COMMENTING ON COMMENTS: Why are comments on stories so awful & how can we improve them?
By Matt Carroll <@MattatMIT>
Everyone loves comments… except when we hate them.
Comments on news stories can provide fascinating insights, on-point rebuttals, and even laugh-out-loud drollery. Or they can be the spear points of merciless trolls who, at their worst, can reduce people to shivering wrecks through doxing and threats of violence.
It’s not uncommon to hear people say: “Don’t read the comments.” And they have a point, especially when it seems that all comments that go on long enough end with Godwin’s Law. How many times can you read comments comparing someone to a Nazi and not think, The heck with this.
Professor Joseph M. Reagle of Northeastern University has written a book on the topic, “Reading the Comments: Likers, Haters and Manipulators at the Bottom of the Web,” which will be published in April by the MIT Press.
Reagle’s book focuses on everything from product reviews to story comments. He discusses the history of comments, how they can inform or manipulate, and how trolls can make life miserable for people and even wreck a once-productive commenting ecosystem.
It’s an important topic. Whether positive or negative, comments are a remarkably simple and effective way for readers to respond to what they’ve read. It’s also important for reporters and editors to have healthy conversations with their audiences. It’s discouraging that a handful of idiots can disrupt this process.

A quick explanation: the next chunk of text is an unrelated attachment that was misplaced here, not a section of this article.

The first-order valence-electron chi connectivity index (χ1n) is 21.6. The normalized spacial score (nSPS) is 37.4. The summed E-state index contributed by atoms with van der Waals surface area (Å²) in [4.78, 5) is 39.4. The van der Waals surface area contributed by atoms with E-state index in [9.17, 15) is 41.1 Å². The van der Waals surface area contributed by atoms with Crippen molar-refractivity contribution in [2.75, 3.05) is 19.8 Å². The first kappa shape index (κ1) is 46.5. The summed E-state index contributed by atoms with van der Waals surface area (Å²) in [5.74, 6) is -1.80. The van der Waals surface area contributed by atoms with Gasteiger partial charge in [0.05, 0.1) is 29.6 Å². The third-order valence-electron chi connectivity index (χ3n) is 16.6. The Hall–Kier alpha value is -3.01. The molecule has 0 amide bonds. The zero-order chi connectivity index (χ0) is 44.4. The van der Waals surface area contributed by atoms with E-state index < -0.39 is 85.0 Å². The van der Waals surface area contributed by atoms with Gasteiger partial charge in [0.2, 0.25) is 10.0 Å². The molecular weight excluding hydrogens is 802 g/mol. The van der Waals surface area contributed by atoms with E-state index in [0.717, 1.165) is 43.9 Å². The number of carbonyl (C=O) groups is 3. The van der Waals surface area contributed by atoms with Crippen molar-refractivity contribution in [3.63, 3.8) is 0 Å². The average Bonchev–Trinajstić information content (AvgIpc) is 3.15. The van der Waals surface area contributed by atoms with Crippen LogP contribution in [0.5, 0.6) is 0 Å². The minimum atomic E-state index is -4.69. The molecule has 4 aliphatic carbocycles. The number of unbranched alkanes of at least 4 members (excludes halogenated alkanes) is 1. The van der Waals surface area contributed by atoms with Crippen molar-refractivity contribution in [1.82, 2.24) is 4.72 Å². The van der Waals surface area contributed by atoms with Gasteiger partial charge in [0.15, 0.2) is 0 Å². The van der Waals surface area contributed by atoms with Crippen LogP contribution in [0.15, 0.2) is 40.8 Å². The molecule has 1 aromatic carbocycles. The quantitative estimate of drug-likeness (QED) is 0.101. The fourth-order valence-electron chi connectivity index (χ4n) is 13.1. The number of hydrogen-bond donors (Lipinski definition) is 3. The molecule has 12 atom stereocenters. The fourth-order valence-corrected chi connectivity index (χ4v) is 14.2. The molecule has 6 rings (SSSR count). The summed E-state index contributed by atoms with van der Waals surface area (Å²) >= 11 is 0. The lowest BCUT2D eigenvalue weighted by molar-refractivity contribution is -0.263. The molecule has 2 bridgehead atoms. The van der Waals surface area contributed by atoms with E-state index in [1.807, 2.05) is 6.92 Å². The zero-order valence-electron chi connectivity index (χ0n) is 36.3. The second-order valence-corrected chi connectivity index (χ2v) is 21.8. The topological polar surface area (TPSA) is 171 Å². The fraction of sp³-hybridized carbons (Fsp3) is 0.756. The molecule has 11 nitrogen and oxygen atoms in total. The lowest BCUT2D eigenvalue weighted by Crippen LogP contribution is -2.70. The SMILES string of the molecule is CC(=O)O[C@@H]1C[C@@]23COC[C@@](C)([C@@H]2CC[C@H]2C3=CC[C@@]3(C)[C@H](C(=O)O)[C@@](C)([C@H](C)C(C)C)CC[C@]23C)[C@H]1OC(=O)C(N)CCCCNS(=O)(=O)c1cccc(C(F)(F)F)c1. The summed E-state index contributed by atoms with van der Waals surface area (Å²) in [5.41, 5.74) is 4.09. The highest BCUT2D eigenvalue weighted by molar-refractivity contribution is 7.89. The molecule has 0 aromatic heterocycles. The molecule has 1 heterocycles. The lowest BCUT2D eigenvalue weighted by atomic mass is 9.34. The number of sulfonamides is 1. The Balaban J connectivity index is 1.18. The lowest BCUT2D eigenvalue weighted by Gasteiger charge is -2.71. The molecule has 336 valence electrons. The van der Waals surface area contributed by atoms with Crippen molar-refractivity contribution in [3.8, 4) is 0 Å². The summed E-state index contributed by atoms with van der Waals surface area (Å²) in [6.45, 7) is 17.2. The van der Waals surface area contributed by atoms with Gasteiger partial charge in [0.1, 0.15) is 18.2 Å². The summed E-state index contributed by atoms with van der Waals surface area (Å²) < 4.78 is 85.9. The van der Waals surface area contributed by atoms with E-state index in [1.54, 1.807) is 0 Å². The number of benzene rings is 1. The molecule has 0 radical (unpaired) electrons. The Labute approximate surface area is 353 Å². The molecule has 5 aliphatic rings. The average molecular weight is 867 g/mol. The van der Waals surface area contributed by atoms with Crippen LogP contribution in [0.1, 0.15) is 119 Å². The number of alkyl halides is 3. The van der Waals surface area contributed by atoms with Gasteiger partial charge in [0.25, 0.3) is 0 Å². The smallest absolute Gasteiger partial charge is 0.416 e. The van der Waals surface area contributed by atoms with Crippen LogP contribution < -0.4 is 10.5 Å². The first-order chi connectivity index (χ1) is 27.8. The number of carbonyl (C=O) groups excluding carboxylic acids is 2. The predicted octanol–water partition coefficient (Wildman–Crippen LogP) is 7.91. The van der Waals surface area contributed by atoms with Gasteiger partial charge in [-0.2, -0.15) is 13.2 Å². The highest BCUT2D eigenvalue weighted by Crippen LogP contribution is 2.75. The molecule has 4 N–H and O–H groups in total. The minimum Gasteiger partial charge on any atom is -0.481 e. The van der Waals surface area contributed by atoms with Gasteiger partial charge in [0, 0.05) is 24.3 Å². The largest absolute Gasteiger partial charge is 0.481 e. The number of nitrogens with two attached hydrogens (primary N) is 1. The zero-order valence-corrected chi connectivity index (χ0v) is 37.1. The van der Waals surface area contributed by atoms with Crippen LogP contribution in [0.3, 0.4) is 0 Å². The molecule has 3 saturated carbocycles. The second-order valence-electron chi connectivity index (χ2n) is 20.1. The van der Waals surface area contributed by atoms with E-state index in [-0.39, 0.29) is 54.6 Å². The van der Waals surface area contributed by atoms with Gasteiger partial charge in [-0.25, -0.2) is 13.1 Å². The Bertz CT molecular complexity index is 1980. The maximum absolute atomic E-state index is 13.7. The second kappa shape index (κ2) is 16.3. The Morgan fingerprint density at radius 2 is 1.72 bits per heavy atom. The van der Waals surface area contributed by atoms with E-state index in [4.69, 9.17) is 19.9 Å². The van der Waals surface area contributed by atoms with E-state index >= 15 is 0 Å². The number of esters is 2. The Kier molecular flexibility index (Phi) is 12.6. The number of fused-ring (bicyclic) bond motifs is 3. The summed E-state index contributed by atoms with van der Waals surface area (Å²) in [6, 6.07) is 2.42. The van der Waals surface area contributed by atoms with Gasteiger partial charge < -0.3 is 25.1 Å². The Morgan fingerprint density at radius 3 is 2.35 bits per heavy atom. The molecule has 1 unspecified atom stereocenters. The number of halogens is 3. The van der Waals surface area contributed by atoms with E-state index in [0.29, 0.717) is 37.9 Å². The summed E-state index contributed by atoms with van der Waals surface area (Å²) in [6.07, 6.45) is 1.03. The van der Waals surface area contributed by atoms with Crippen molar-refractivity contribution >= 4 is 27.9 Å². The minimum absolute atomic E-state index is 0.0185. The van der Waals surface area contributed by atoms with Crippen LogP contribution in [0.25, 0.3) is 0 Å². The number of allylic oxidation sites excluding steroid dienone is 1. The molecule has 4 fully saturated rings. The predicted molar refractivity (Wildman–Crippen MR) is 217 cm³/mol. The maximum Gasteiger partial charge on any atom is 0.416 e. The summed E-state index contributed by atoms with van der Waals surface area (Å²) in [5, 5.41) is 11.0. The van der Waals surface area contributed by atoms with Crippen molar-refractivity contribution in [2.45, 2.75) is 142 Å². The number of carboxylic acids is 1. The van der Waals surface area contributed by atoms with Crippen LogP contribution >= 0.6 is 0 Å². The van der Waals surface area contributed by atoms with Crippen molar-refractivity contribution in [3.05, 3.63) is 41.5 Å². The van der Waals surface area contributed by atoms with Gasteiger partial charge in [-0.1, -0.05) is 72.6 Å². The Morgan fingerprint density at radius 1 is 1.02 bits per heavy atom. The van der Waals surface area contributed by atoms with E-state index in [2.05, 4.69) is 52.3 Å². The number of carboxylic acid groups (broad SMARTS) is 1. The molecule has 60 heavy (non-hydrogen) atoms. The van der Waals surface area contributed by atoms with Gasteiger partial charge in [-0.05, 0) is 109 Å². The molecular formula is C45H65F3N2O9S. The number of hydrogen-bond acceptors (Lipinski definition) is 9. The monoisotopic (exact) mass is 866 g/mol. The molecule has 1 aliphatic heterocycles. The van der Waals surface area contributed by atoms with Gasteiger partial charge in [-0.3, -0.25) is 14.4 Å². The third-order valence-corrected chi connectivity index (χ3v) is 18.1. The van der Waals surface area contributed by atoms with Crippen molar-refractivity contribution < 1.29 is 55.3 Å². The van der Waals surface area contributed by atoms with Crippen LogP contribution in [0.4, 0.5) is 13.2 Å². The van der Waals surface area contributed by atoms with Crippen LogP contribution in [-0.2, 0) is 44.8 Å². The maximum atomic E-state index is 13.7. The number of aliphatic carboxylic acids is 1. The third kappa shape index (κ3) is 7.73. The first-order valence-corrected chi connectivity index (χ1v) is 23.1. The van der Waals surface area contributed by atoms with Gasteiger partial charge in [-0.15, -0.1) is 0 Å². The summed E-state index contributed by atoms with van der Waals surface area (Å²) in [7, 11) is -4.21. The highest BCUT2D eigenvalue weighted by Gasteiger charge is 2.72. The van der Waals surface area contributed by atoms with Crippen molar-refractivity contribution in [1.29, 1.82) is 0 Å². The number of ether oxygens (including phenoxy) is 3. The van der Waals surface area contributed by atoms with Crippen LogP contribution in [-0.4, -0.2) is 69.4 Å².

Reagle notes in his conclusion: “Comment is a characteristic of contemporary life: it can inform, improve, and shape people for the better, and it can alienate, manipulate, and shape people for the worse. The negatives can seem more potent than the positives, but there are many benefits to today’s comment….”
“Comment is with us, and we must find a way to use it effectively,” he says.
Good comment systems, Reagle said in an interview, provide ways of “filtering out the bozos”, encourage commitment, have a sense of community, provide easy curation, and perhaps charge a small fee, which helps block trolls. “If you do those things, you might have a system that works reasonably well,” he said.
News organizations can’t quite figure out what to do with comments. Many have dropped comments because of trolls.
Reagle has not studied the comment systems of news organizations in particular, but he understands their problem. They want comments, because it can be good content. But they don’t want to be overrun with bozos.
Part of the problem for news organizations is of their own making, he said. They have “chosen the wrong metaphor” for comments, he said. They think of comments as letters to the editor when actually they are social. Given the problems of news organizations, he understands why they might drop comments.
“But if they ignore social media, the world will pass them by,” he said. “It is a dilemma.”
What’s clear to me from Reagle’s book (and reading way too many stories on the topic) is that running an interesting comment section is hard work. Pay no attention to what’s happening in comments and the trolls take over. Reagle quotes Atlantic blogger Ta-Nehisi Coates as saying that comments should be limited: “Once you take out the rubbish and clear away the weeds, flowers can grow.”
Scaling comments is difficult, Reagle says, because of spammers and trolls. That means publishers need to fortify themselves against abuse.
It also means new commenting platforms will appear as people “will move in search of intimate serendipity, a place where they can express an authentic sense of self without fear of attack, manipulation, or unusual exposure while remaining open to things that will surprise and delight them.”
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